"Five-Horned Face"

Pentaceratops Modell

Pentaceratops was a dinosaur that looked similar in stature to a rhinoceros (if you think about its head). 

The animal was about 6 to 7 m long and walked on four strong legs.

Pentaceratops probably had the largest known skull ever found in a land animal. Five long horns protruded from this 3-metre-long skull. One horn, which pointed upwards, protruded above its parrot-like beak. Two longer horns, which pointed forward, grew from his brows just above his eyes. He also had two horn-like extensions of his cheekbones (jugal bones), which formed the fourth and fifth horns.

The large bone plate protruding from the back of his skull (ruff) was also very impressive.

Prehistoric EraUpper Cretaceous (late Campanian to early Maastrichtian) 76-69 million years ago.
SpeciesPentaceratops sternbergii
Pentaceratops aquilonius
Height2.5 meters
Length7 - 7.5 meters
Weight5 Tons
TerritoryNorth America

Scientists speculate about the function of the horns and the large bone plate. 

They probably provided protection from predators.

But they may also have been used in mating rituals and rivalries. Whereby Pentaceratops males used their horns and collars to push against each other. Males with specially equipped horns may have been recognised as herding alphas.

Pentaceratops Skelett
Pentaceratops Fossil


Endemism is the exclusive occurrence of certain species (animals and plants) in a certain delimited geographical area.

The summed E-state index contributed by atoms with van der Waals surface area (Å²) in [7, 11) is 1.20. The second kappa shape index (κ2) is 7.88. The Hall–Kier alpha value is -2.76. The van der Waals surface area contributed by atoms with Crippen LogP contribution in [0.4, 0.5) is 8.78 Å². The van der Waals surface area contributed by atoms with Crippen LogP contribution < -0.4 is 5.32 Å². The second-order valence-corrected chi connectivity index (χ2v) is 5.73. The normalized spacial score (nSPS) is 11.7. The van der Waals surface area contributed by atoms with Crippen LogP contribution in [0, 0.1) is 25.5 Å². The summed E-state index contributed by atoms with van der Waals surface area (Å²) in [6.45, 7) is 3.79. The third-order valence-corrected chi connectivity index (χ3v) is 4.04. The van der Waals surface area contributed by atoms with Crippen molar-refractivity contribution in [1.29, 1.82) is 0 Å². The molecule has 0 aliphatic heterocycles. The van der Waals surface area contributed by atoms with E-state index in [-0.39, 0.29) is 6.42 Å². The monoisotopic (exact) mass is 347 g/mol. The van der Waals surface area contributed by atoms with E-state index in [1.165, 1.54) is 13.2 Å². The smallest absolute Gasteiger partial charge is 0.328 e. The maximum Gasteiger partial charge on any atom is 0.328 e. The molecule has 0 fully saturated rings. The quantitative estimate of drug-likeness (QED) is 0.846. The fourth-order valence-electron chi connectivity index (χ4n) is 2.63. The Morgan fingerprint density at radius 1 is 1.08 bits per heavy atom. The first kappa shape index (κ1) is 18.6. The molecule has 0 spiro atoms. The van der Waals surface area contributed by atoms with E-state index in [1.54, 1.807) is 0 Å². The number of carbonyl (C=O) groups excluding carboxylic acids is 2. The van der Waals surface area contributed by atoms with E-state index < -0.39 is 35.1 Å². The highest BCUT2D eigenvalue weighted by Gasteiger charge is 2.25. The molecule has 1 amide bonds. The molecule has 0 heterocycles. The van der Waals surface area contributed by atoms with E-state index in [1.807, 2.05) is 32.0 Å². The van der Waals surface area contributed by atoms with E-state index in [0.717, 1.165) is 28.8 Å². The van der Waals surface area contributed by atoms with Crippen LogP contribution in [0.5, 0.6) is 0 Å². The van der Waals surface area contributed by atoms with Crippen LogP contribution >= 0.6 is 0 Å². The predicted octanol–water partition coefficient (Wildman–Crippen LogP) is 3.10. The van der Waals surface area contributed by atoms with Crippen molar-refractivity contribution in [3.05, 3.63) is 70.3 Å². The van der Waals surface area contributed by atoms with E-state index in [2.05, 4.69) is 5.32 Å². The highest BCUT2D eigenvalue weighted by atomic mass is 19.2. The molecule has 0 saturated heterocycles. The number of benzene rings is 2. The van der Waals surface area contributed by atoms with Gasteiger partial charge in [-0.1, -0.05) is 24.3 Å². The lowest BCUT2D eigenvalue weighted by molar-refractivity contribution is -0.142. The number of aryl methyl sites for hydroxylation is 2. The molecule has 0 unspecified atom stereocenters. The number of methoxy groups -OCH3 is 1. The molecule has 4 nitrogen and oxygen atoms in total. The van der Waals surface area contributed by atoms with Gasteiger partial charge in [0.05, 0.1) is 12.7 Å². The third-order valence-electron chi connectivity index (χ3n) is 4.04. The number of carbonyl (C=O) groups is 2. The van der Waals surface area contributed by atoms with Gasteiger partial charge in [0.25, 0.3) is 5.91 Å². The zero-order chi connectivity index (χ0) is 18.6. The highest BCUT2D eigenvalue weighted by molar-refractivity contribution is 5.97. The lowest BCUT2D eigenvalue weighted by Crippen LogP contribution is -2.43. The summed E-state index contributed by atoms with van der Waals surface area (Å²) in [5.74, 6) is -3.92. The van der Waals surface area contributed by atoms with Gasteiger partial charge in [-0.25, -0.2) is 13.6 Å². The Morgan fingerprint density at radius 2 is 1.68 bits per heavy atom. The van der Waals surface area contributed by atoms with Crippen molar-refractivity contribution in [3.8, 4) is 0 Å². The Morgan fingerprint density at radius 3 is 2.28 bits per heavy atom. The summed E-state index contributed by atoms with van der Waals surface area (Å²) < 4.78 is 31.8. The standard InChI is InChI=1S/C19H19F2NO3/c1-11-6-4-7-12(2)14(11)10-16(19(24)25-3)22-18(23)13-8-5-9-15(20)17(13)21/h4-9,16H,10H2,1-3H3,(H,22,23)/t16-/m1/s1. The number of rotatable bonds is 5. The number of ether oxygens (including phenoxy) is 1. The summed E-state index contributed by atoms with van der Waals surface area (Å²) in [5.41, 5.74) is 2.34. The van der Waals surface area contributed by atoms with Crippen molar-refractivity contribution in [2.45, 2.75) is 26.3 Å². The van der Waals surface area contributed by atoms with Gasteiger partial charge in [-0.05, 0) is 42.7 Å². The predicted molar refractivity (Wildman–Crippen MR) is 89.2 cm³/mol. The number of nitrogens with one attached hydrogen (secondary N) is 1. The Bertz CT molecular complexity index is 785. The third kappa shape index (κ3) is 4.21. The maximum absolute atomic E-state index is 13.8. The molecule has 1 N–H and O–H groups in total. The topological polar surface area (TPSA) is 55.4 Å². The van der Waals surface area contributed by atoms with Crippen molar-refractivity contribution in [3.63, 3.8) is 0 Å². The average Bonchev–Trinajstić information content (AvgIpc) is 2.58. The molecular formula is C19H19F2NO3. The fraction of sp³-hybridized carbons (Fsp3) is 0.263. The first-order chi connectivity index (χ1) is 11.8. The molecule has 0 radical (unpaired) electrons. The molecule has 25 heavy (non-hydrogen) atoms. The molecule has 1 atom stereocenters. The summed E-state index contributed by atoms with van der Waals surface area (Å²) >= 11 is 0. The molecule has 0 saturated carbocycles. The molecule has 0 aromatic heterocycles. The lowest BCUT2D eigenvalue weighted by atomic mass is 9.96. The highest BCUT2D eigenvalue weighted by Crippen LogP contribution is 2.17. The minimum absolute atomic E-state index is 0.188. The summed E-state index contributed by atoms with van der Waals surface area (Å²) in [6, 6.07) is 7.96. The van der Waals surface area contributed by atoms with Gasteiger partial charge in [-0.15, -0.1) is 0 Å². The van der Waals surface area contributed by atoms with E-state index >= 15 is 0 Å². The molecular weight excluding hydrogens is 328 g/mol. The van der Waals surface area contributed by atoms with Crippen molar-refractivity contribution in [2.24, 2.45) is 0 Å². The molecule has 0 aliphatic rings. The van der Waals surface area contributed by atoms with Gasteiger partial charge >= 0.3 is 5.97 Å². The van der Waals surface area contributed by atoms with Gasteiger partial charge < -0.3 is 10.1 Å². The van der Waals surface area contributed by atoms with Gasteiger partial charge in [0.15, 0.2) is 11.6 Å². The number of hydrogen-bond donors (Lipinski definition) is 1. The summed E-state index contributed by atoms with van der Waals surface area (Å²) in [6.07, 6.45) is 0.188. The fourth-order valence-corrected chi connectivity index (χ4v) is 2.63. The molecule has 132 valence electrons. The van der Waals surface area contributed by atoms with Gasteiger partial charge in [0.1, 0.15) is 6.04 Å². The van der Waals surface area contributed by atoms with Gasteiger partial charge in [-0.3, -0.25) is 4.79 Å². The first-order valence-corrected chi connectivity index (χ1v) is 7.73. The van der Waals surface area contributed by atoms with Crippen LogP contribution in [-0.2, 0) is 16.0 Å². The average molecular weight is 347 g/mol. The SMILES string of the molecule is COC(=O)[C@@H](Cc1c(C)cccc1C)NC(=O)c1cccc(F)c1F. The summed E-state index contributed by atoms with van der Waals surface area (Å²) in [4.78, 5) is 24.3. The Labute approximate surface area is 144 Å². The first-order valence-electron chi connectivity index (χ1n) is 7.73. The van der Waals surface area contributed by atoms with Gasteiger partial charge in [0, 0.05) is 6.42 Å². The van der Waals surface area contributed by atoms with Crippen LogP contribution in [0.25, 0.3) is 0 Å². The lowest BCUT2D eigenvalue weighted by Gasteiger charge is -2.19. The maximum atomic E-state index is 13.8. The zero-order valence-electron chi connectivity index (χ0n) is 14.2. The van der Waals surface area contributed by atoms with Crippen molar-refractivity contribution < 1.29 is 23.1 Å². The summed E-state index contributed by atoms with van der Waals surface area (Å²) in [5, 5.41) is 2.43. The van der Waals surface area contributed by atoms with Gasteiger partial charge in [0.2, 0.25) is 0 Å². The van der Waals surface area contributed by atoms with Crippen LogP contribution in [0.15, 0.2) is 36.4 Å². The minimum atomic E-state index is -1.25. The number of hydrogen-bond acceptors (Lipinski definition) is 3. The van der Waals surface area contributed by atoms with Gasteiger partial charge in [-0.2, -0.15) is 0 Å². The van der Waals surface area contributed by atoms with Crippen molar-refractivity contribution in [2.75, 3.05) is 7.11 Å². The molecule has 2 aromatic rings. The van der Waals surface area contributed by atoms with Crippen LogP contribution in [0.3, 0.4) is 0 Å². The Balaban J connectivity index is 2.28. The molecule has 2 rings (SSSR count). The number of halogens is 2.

Dinosaurs have been found in the American Southwest that have not previously been discovered further north in the Great Plains.

Therefore, it is believed that these dinosaur lineages had the ability to spread over great distances. Scientists assume that this adaptation to environmental conditions excluded competing species and that only the species mentioned below were found in this area.

Other dinosaurs found in the area where Pentaceratops was found included:

  • Parasaurolophus cyrtocristatus
  • Sphaerotholus (Pachycephalosaurus)
  • Nodocephalosaurus (Panzerdinosaurier)¬†
  • Bistahieversor (Tyrannosaurus)

Image source : Nobu Tamura (, CC BY 3.0, via Wikimedia Commons

© Kurt McKee; Attribution-ShareAlike 2.0 Generic (CC BY-SA 2.0)

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